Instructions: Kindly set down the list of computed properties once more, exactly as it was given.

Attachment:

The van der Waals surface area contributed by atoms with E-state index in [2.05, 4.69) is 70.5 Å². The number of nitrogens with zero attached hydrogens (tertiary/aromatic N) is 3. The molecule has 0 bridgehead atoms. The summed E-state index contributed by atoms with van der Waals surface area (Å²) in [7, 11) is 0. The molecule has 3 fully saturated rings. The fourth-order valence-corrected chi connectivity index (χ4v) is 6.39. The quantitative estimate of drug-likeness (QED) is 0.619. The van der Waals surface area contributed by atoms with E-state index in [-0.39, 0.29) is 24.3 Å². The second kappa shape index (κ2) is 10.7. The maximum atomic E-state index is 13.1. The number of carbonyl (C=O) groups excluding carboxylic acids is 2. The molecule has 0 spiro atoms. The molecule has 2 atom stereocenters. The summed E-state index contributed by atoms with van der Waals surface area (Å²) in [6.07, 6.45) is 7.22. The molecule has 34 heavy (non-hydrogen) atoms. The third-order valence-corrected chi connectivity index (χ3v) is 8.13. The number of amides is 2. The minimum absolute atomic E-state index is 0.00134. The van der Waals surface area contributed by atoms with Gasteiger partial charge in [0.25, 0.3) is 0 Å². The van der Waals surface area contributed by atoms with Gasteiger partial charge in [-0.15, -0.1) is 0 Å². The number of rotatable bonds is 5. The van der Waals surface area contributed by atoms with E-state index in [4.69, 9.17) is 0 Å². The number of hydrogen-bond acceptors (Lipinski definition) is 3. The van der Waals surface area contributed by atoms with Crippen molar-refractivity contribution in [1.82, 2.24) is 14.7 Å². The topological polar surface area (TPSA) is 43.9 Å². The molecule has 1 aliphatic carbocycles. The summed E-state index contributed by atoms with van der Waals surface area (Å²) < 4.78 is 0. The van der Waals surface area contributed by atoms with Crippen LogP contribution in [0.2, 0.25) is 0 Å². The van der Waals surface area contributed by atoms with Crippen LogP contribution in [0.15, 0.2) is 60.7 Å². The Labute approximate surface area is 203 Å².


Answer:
The van der Waals surface area contributed by atoms with E-state index in [2.05, 4.69) is 70.5 Å². The number of nitrogens with zero attached hydrogens (tertiary/aromatic N) is 3. The molecule has 0 bridgehead atoms. The summed E-state index contributed by atoms with van der Waals surface area (Å²) in [7, 11) is 0. The molecule has 3 fully saturated rings. The fourth-order valence-corrected chi connectivity index (χ4v) is 6.39. The quantitative estimate of drug-likeness (QED) is 0.619. The van der Waals surface area contributed by atoms with E-state index in [-0.39, 0.29) is 24.3 Å². The second kappa shape index (κ2) is 10.7. The maximum atomic E-state index is 13.1. The number of carbonyl (C=O) groups excluding carboxylic acids is 2. The molecule has 0 spiro atoms. The molecule has 2 atom stereocenters. The summed E-state index contributed by atoms with van der Waals surface area (Å²) in [6.07, 6.45) is 7.22. The molecule has 34 heavy (non-hydrogen) atoms. The third-order valence-corrected chi connectivity index (χ3v) is 8.13. The number of amides is 2. The minimum absolute atomic E-state index is 0.00134. The van der Waals surface area contributed by atoms with Gasteiger partial charge in [0.25, 0.3) is 0 Å². The van der Waals surface area contributed by atoms with Gasteiger partial charge in [-0.15, -0.1) is 0 Å². The number of rotatable bonds is 5. The van der Waals surface area contributed by atoms with E-state index in [4.69, 9.17) is 0 Å². The number of hydrogen-bond acceptors (Lipinski definition) is 3. The van der Waals surface area contributed by atoms with Crippen molar-refractivity contribution in [1.82, 2.24) is 14.7 Å². The topological polar surface area (TPSA) is 43.9 Å². The molecule has 1 aliphatic carbocycles. The summed E-state index contributed by atoms with van der Waals surface area (Å²) < 4.78 is 0. The van der Waals surface area contributed by atoms with Crippen LogP contribution in [0.2, 0.25) is 0 Å². The van der Waals surface area contributed by atoms with Crippen LogP contribution in [0.15, 0.2) is 60.7 Å². The Labute approximate surface area is 203 Å².